Document Type

Thesis

Degree

Master of Science (MS)

Department

Environmental Studies

First Advisor's Name

Krishnaswamy Jayachandran

First Advisor's Committee Title

Committee Chair

Second Advisor's Name

Yong Cai

Second Advisor's Committee Title

Committee Member

Third Advisor's Name

David N. Kuhn

Third Advisor's Committee Title

Committee Member

Fourth Advisor's Name

Kateel Shetty

Fourth Advisor's Committee Title

Committee Member

Date of Defense

7-2-2015

Abstract

Mangos (Mangifera indica L.) are tropical/subtropical fruits belonging to the plant family Anacardiaceae. Anthracnose is the most deleterious disease of mango both in the field and during postharvest handling. It is most commonly caused by the Colletotrichum gloeosporioides complex. Mangiferin, a xanthanoid compound found in at least twelve plant families worldwide (Luo et al., 2012), is present in large amounts of the leaves and edible mangos. Even though this compound plays a pivotal role in the plant’s defense against biotic and abiotic stressors, no correlations been made between the compound and mango anthracnose resistance.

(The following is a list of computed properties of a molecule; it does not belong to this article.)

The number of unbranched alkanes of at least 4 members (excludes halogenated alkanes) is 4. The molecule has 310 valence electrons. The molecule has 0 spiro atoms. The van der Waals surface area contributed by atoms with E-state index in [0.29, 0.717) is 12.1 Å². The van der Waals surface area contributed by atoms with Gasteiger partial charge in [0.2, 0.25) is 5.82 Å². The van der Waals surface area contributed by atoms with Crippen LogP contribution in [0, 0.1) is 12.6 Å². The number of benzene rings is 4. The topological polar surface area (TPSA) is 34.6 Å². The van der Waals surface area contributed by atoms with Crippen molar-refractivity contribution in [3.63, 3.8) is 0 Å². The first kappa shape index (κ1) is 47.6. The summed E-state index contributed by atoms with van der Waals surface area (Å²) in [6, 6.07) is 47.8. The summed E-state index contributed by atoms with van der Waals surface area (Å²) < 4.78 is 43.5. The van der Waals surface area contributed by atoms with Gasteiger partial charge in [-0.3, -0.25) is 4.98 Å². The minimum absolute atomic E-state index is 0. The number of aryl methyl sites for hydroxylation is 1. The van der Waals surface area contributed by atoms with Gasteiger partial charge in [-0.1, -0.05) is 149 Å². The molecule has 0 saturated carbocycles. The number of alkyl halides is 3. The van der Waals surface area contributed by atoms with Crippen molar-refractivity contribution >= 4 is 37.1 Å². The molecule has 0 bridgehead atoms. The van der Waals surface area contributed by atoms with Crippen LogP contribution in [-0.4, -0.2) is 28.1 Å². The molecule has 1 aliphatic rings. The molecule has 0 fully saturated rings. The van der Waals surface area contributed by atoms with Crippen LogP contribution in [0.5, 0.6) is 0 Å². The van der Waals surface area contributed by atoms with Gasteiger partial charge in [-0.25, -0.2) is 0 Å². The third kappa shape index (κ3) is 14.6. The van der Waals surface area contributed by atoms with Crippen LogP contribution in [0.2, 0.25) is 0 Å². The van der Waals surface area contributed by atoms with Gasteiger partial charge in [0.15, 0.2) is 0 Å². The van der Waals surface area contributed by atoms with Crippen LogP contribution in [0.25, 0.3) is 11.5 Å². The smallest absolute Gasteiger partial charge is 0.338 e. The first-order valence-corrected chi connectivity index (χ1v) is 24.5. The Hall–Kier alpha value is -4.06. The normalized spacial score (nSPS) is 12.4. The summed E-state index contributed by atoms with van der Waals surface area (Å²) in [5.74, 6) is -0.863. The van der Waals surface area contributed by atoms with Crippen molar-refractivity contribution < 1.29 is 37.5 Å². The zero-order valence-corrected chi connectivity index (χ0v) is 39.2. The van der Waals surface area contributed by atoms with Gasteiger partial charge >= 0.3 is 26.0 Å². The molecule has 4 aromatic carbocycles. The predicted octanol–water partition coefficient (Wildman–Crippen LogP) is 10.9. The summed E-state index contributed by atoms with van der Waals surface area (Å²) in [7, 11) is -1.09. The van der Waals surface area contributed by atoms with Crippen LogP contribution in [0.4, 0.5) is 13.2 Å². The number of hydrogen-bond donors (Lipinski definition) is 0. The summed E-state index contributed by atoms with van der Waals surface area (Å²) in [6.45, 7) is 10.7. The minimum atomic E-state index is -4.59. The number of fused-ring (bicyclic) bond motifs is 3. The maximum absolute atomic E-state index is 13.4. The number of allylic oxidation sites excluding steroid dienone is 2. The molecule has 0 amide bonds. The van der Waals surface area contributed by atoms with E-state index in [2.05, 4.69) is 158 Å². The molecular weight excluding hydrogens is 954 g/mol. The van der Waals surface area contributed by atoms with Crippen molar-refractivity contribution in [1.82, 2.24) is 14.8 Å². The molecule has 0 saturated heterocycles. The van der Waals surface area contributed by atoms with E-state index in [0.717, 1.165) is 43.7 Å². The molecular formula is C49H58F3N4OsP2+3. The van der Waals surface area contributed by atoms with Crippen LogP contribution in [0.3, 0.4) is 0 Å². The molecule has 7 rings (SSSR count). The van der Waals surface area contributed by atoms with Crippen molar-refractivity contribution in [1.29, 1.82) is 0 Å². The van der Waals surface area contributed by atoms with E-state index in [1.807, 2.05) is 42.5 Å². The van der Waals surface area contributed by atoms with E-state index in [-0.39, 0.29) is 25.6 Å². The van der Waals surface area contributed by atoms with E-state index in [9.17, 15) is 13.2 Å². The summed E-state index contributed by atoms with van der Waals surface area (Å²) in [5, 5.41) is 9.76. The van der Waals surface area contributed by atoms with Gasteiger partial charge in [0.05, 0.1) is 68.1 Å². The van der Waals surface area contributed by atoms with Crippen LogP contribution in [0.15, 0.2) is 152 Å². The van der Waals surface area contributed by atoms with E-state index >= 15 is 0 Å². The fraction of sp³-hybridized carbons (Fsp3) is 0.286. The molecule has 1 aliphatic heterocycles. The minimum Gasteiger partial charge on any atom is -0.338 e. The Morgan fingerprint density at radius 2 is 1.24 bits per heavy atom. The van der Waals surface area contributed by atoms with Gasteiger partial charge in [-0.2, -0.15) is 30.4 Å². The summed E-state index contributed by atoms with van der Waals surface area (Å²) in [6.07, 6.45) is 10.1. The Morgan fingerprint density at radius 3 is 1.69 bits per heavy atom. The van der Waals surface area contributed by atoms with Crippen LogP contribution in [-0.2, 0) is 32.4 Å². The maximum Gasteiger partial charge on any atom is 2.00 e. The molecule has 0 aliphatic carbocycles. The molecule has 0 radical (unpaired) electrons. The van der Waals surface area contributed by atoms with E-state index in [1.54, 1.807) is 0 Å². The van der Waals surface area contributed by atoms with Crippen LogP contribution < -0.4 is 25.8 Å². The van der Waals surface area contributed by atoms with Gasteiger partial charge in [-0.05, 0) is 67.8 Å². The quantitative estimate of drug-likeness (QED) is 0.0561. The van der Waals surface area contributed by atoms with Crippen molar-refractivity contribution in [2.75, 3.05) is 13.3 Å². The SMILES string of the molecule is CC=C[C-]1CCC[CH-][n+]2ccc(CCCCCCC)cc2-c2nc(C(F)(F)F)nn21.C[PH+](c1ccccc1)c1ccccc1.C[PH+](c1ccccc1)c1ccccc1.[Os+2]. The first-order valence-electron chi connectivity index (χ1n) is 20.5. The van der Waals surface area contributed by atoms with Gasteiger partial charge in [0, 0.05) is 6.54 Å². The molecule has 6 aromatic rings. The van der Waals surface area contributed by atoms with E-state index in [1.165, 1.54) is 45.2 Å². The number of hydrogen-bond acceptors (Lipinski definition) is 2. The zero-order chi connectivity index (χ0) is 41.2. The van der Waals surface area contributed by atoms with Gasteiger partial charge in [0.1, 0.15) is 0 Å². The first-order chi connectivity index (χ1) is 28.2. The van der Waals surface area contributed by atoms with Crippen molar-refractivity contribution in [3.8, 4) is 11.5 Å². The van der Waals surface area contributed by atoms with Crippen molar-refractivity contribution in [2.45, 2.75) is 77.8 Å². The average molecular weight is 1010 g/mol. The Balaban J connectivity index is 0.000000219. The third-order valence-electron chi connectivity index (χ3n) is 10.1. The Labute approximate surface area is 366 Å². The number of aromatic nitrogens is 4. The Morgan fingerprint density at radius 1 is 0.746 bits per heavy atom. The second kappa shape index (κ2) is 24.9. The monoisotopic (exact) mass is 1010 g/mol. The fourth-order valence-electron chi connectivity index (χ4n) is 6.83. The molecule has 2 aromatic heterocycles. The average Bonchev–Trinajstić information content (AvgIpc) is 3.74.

Mangos were collected, grouped according to their countries of origin, and evaluated for their mangiferin concentrations at four different stages of development. Extracts of interest were then tested against different strains of C. gloeosporioides. The results demonstrated that mangiferin concentrations are significantly different at different stages in fruit development. The antifungal assays were inconclusive.

Identifier

FIDC000122

 

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